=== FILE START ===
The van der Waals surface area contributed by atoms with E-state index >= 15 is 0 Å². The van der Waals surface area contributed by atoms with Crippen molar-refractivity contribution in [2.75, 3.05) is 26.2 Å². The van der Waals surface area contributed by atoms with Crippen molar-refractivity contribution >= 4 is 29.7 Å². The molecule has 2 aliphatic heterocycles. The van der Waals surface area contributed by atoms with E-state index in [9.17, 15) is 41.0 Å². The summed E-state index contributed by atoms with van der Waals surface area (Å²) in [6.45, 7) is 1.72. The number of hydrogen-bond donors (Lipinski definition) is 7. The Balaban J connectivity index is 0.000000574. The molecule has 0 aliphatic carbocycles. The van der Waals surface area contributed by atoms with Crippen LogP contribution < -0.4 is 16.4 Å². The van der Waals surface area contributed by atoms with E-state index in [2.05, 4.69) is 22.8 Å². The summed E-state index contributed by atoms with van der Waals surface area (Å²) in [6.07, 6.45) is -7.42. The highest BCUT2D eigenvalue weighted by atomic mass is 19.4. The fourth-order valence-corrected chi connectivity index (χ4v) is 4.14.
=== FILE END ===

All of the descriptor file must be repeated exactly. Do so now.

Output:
The van der Waals surface area contributed by atoms with E-state index >= 15 is 0 Å². The van der Waals surface area contributed by atoms with Crippen molar-refractivity contribution in [2.75, 3.05) is 26.2 Å². The van der Waals surface area contributed by atoms with Crippen molar-refractivity contribution >= 4 is 29.7 Å². The molecule has 2 aliphatic heterocycles. The van der Waals surface area contributed by atoms with E-state index in [9.17, 15) is 41.0 Å². The summed E-state index contributed by atoms with van der Waals surface area (Å²) in [6.45, 7) is 1.72. The number of hydrogen-bond donors (Lipinski definition) is 7. The Balaban J connectivity index is 0.000000574. The molecule has 0 aliphatic carbocycles. The van der Waals surface area contributed by atoms with Crippen LogP contribution < -0.4 is 16.4 Å². The van der Waals surface area contributed by atoms with E-state index in [2.05, 4.69) is 22.8 Å². The summed E-state index contributed by atoms with van der Waals surface area (Å²) in [6.07, 6.45) is -7.42. The highest BCUT2D eigenvalue weighted by atomic mass is 19.4. The fourth-order valence-corrected chi connectivity index (χ4v) is 4.14.